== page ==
Sedra of the Week: Yom Kippur
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Sedra of the Week: Yom Kippur

Rabbi Mendel Kalmenson reflects on the forthcoming week's portion of the Torah

Rabbi Mendel Kalmenson executive director of Chabad of Belgravia, London

The Talmud (Taanis 26b) interprets the verse from Song of Songs, — “on the day of His wedding” — as the day the Jewish people received the Torah. Rashi comments this refers to the day God gave us the second tablets, rather than the first.

Remarkably then, the Talmud sees Yom Kippur as the wedding anniversary between God and the Jewish people!

Here’s why this is relevant. The problem with many relationships is that we tend to hold onto the mistakes made by the people we love, and often hold their present self up to their former self. In other words, when we interact with our husband, wife, parent, sibling or child, we tend to see them not in the present, but through the prism of their accumulated past.

Just imagine how different relationships would be if during each encounter we looked at the people in front of us with a new set of eyes, deleting, at least for this moment, any negative history between us.

Long before Eckhart Tolle wrote his bestseller The Power of Now, the mystics taught that the universe is created every single moment anew, so that the universe of this moment is not a continuation of the universe of a moment ago, but is an entirely new universe with its own infinite potential!       

Approach God, your devoted partner in life, with an open mind and heart, and let go of the distance, the disappointment that may have built up inside you as a result of the times you felt let down by God, and begin this moment, and the new year by extension, anew and afresh, in love and with joy.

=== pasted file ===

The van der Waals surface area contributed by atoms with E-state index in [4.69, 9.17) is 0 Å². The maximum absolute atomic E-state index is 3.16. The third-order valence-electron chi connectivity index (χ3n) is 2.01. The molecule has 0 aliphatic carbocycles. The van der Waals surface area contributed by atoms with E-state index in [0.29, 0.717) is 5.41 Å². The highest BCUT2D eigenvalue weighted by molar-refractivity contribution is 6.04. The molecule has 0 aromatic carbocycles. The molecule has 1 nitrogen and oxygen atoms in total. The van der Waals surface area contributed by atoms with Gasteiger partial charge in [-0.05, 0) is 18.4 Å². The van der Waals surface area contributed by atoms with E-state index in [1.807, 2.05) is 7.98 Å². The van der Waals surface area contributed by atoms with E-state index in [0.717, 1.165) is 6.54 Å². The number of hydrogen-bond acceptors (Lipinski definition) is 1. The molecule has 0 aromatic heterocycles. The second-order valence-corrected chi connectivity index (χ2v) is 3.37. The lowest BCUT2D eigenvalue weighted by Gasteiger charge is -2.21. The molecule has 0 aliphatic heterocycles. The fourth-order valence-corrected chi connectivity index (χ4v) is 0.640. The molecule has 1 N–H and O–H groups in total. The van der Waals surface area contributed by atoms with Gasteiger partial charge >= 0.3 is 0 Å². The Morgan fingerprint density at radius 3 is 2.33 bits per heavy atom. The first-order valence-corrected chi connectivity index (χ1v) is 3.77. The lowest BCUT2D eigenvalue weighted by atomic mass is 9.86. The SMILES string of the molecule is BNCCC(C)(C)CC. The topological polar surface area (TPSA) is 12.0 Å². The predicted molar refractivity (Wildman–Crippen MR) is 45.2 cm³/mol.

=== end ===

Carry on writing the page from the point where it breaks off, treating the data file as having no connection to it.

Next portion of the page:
Rabbi Mendel Kalmenson is rabbi of Beit Baruch and executive director of Chabad of Belgravia, London

Help perform the greatest mitzvah: save a life

While life in Israel has returned to normal and hopes are high that Britain is set for a summer without restrictions thanks to vaccines, for billions around the world there is no such imminent light at the end of the tunnel. In the majority of countries around the globe, particularly the poorest, the vaccine rollout has barely kicked off.

That's why Jewish News, the leading source of news and opinion for the entire UK community, is throwing its full weight behind UNICEF’s VaccinAid campaign by using this platform usually reserved for encouraging donations towards our own journalism to instead urge our readers around the globe to perform the greatest mitzvah: saving a life.

We have never before done this for any charity fundraiser but it's hard to recall a campaign that affects so many people, and indeed an entire planet aching for a return to normality. Just like the Chief Rabbi and Rachel Riley, we hope to boost the mission to deliver two billion vaccines, 165 million treatments and 900 million test kits around the world by the end of this year.

Please donate as much as you can, in the spirit of the Talmudic sages: “to save one life is to save the world entire”

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